Technological advances in healthcare are exploding at a rapid pace. The clinical operations leader needs a firm grasp of how to evaluate and implement new technologies into workflow.  Telemedicine and digital health are two major disruptive technologies that are resulting in entirely new processes and workflows. Additionally, the role of artificial intelligence and big data are a major trend that will likely be part of basic operations over the next 10 years. Clinical operations leaders need to understand how patients and providers interface with these new technologies. Another major category of innovation is the rise of genomic medicine and personalized healthcare. These advances can create major patient benefits but also operational hurdles as care becomes tailored for the individual patient. Students will gain a lens into the complexities of reimbursement and the benefits and risks of early adoption of technology. The course will also explore how the innovation curve is dynamic and how healthcare organizations translate innovation in different settings.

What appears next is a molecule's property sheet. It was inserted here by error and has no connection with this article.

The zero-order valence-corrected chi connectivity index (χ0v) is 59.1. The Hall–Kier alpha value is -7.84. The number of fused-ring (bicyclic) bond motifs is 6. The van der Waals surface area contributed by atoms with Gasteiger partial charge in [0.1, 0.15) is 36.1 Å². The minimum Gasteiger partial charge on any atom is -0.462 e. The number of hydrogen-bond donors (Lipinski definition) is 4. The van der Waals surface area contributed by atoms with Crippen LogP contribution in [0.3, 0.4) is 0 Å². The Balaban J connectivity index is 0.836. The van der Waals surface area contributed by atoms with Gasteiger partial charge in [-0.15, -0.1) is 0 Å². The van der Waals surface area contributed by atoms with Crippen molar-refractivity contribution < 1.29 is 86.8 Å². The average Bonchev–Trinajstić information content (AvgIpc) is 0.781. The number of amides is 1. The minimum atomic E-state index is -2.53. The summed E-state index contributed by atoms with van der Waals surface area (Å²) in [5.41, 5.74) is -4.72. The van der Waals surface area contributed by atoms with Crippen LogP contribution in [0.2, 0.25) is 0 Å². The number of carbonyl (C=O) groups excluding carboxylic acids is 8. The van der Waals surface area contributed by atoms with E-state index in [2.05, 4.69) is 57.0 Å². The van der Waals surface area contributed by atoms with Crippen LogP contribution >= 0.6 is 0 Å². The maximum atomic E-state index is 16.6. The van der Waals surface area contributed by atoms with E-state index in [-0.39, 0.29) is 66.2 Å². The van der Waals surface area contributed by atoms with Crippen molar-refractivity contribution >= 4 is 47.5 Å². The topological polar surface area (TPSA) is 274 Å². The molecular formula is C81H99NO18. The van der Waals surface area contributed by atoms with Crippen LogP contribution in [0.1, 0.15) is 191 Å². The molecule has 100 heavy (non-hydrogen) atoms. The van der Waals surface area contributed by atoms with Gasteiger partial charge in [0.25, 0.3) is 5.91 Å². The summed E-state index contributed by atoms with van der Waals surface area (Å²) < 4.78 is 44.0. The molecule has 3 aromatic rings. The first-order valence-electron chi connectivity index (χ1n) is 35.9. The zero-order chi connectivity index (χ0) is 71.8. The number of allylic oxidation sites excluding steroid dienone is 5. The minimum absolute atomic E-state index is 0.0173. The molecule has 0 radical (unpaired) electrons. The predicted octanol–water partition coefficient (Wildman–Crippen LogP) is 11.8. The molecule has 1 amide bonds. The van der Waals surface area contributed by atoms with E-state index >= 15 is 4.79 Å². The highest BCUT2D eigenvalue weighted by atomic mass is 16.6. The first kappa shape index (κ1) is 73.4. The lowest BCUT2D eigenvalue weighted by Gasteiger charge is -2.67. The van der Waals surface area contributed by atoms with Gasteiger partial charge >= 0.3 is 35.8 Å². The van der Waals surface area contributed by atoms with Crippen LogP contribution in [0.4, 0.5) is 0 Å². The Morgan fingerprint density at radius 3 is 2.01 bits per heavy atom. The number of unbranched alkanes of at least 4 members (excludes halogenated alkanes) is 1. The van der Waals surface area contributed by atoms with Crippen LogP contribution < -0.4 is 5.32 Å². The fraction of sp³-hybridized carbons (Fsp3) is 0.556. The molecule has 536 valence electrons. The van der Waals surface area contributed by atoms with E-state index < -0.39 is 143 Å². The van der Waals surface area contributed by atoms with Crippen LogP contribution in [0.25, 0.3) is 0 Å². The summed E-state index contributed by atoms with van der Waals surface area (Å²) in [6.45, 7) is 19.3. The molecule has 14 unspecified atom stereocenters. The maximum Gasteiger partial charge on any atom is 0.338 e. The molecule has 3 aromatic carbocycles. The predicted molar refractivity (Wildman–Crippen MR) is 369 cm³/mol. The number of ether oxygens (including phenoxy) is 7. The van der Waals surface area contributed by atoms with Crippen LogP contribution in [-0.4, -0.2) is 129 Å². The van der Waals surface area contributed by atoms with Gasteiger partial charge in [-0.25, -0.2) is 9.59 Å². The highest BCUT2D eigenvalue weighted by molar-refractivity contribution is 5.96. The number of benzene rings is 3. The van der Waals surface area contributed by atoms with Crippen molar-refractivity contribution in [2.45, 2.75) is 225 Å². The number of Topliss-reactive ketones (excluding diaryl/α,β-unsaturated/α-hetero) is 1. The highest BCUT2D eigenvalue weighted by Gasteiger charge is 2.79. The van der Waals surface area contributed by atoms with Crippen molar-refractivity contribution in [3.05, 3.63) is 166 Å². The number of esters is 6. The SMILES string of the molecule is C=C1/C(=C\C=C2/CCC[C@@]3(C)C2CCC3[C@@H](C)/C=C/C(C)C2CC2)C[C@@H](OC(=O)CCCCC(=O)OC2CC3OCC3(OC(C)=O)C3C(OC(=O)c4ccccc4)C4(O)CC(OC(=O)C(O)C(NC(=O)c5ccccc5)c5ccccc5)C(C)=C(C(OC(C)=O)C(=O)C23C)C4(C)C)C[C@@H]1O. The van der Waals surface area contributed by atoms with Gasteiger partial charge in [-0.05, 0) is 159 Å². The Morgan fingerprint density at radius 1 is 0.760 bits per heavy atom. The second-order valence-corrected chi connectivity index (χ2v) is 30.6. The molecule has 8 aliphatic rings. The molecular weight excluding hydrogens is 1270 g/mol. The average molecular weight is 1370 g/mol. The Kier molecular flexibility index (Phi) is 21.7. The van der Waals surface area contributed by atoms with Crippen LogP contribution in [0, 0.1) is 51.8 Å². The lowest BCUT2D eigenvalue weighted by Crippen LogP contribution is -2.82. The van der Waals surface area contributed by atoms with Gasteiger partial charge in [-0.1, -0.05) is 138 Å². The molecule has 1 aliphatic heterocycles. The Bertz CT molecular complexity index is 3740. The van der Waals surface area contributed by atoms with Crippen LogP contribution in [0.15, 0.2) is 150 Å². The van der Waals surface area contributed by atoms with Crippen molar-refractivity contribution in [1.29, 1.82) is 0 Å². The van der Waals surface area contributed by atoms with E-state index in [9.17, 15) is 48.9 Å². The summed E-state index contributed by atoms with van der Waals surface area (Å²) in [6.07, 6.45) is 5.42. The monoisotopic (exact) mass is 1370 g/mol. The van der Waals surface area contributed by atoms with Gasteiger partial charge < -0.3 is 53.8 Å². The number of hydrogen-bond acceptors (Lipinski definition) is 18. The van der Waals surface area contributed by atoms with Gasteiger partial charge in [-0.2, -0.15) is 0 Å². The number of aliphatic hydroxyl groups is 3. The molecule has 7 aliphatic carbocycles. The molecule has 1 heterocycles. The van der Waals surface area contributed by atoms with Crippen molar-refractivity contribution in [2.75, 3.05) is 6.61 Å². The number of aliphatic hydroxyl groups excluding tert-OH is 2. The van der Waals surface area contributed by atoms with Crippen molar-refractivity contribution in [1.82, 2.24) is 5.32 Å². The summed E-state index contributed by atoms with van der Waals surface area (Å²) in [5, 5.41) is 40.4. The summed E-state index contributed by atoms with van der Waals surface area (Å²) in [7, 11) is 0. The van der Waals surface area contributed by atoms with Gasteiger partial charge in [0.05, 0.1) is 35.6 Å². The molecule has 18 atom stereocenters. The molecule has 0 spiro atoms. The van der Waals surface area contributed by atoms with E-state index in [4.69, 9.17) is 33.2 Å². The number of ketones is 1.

IN 601 - Medicine and Management (HMS: 2 credits) 

    Fall Semester Course 

    As practicing professionals, physicians continually face complex challenges in relating to the organizations in which they work. This class, designed for students in the HMS/HBS combined MD/MBA program and the Clinical Informatics Fellowship Program provides an overview of the structure and function of health care institutions and illustrates the role of these organization in producing successful clinical outcomes. Class sessions, assigned readings, and written assignments offer a multidisciplinary perspective combining component academic disciplines of management and medicine. 

  • Harvard T.H. Chan School of Public Health

    BST 201 - Introduction to Statistical Methods